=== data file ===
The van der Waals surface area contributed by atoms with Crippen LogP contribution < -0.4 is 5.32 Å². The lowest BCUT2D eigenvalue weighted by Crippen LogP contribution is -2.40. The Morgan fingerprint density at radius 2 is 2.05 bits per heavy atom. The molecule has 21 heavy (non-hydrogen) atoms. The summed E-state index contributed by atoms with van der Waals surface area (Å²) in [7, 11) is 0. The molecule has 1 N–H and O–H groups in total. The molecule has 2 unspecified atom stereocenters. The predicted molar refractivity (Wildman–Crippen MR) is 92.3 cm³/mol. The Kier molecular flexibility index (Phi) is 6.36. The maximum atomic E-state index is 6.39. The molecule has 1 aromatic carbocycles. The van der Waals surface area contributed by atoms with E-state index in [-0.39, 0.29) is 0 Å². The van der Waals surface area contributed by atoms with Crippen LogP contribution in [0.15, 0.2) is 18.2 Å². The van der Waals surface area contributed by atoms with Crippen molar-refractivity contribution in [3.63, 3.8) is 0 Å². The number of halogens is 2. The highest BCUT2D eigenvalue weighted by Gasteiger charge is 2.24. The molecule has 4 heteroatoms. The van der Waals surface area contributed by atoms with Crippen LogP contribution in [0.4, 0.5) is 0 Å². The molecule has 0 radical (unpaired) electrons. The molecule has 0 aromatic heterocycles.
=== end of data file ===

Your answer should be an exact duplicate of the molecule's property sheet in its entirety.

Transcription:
The van der Waals surface area contributed by atoms with Crippen LogP contribution < -0.4 is 5.32 Å². The lowest BCUT2D eigenvalue weighted by Crippen LogP contribution is -2.40. The Morgan fingerprint density at radius 2 is 2.05 bits per heavy atom. The molecule has 21 heavy (non-hydrogen) atoms. The summed E-state index contributed by atoms with van der Waals surface area (Å²) in [7, 11) is 0. The molecule has 1 N–H and O–H groups in total. The molecule has 2 unspecified atom stereocenters. The predicted molar refractivity (Wildman–Crippen MR) is 92.3 cm³/mol. The Kier molecular flexibility index (Phi) is 6.36. The maximum atomic E-state index is 6.39. The molecule has 1 aromatic carbocycles. The van der Waals surface area contributed by atoms with E-state index in [-0.39, 0.29) is 0 Å². The van der Waals surface area contributed by atoms with Crippen LogP contribution in [0.15, 0.2) is 18.2 Å². The van der Waals surface area contributed by atoms with Crippen molar-refractivity contribution in [3.63, 3.8) is 0 Å². The number of halogens is 2. The highest BCUT2D eigenvalue weighted by Gasteiger charge is 2.24. The molecule has 4 heteroatoms. The van der Waals surface area contributed by atoms with Crippen LogP contribution in [0.4, 0.5) is 0 Å². The molecule has 0 radical (unpaired) electrons. The molecule has 0 aromatic heterocycles.